Mobile tech blooms at Demo Spring

An iPhone-based service for signing documents and an Excel front-end for cloud computing were among the new tech launched at the Demo conference
Written by Simon Bisson, Contributor

Mobile, social and cloud technologies took the centre stage on the first day of launches at Demo Spring 2010, including several products and services targeted at businesses.

The technology showcased at the conference on Monday included a cloud presentation service for the iPad, an application for reading large email attachments on smartphones without downloading them, and an Excel front-end to a cloud-computing service.

Several of the tools there aimed to simplify the building and sharing of mobile apps, though the more significant mobile launches for business users addressed the problems of working with files on small-screen devices.

"I didn't always see a full recognition of the principle 'don't get in the way of the internet', but what's valuable is where apps are solving those basic problems on the mobile device like mobile attachments," Lee Williams, the executive director of the Symbian Foundation, said about the mobile applications on show.

Zosh introduced an iPhone-based tool for managing document workflows, using a cloud service to store, manage and reformat documents. With the software, also named Zosh, a user with an iPhone can sign a document using their finger and the phone's touchscreen before forwarding it to its next recipient. Version 1.5 of Zosh was released on the iTunes store on Monday.

Visiarc's Mobile Documents email client (initially for Symbian devices) stores attachments in Visiarc's cloud service and delivers low-bandwidth representations of files to the phone. People choose the pages they want to view at higher resolution. These then arrive via progressive download, saving download time and reducing network bandwidth demands, according to Visiarc.

New tools putting a business spin on social networks included Close.ly, a group marketing service for small and medium-sized businesses, and Democrasoft's Collaborize.

Close.ly's service provides a low-cost special-offer platform for small service businesses, with a focus on group deals. Businesses can advertise special offers on social networks like Twitter and use Close.ly's CRM backend to monitor the success of a campaign.

Intended to remove some of the pain from group working, Collaborize helps manage group decision-making processes. Using Democrasoft's web platform, discussion owners create simple poll-based sites and can also solicit suggestions from visitors that can be voted on as part of the poll. As well as running the decision-making process, there are tools for reporting and for sharing the results, with the aim of producing a decision rather than endless discussion.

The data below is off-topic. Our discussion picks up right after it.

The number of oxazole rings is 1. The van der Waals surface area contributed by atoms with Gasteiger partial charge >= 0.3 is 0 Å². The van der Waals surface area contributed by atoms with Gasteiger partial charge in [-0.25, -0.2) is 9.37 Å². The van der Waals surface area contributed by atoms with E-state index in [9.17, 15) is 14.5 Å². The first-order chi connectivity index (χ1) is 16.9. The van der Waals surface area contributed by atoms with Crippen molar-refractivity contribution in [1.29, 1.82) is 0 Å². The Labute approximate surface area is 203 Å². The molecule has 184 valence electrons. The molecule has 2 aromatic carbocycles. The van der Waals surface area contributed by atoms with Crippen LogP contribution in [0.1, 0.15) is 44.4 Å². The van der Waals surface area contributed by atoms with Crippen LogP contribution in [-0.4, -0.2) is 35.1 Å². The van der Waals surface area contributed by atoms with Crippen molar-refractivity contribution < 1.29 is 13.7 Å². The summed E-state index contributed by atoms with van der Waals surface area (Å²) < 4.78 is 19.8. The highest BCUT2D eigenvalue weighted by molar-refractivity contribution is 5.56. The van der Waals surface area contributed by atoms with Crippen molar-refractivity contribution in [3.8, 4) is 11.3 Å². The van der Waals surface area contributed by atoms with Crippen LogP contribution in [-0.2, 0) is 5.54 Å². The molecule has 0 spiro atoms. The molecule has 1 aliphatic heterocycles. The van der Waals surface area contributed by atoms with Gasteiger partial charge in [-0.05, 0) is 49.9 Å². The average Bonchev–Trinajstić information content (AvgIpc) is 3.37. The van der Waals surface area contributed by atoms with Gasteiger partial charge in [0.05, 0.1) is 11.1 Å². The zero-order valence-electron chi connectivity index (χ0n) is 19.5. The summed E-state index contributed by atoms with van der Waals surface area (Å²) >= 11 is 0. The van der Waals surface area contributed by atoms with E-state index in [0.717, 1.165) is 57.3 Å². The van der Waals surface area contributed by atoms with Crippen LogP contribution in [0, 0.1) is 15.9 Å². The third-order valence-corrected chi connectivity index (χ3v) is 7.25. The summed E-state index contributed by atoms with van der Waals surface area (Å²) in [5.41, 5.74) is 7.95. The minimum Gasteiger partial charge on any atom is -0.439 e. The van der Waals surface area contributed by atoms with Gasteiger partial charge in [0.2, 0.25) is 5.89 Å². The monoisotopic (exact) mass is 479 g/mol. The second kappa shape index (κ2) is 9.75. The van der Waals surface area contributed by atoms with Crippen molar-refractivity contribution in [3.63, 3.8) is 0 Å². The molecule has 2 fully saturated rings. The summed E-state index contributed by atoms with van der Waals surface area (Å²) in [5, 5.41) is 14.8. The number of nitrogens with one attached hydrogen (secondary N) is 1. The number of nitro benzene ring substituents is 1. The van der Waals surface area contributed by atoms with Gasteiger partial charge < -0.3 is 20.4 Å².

"When you've got a forum, a blog or a wiki, you've really brought people online but you haven't achieved much. Our software is structured to provide clear, actionable results," Colt Briner, general manager at Democrasoft, said.

Cloudscale's Cloudcel service is designed to work with high-volume streams of data in a familiar interface. The service is based on UK academic research and uses a cloud-based parallel computing system to process massive data sets. Its results are delivered in Excel for local post-processing and reporting using Microsoft's business intelligence tools. Excel can also be used to build applications that run on Cloudcel. This promises to give companies the tools they need to process large amounts of data from their own systems and services without their having to learn complex database-processing techniques.

Data is also at the heart of FathomDB, which uses a cloud platform to scale out SQL-based databases. Additional processing can be implemented as required using low-cost commodity servers.

An alternative approach to cloud computing came from contact management plugin Gwabbit, which has a new service that allows contacts to be stored online and shared with multiple services. Using the Gwab-o-Sphere, a contact updated in Facebook would be automatically reflected in Outlook or in a BlackBerry address book.

Online meeting and presentation service MightyMeeting debuted two mobile applications that work with its software-as-a-service platform. One, using an iPhone, allows a user to deliver a presentation while using a speakerphone to walk through the slides. The other, demonstrated with an iPad simulator, uses Apple's larger-screen device to manage and deliver web meetings from a library of online presentation materials.

One of the more instantly useful launches at Demo Spring 2010 came during the short-form 90-second AlphaPitches, which give floor time to companies whose products are still in development. ThickButtons demonstrated a replacement keyboard for smartphones that uses predictive techniques to enlarge and highlight the keys the user is most likely to hit next. An Android version is already available, the company said.

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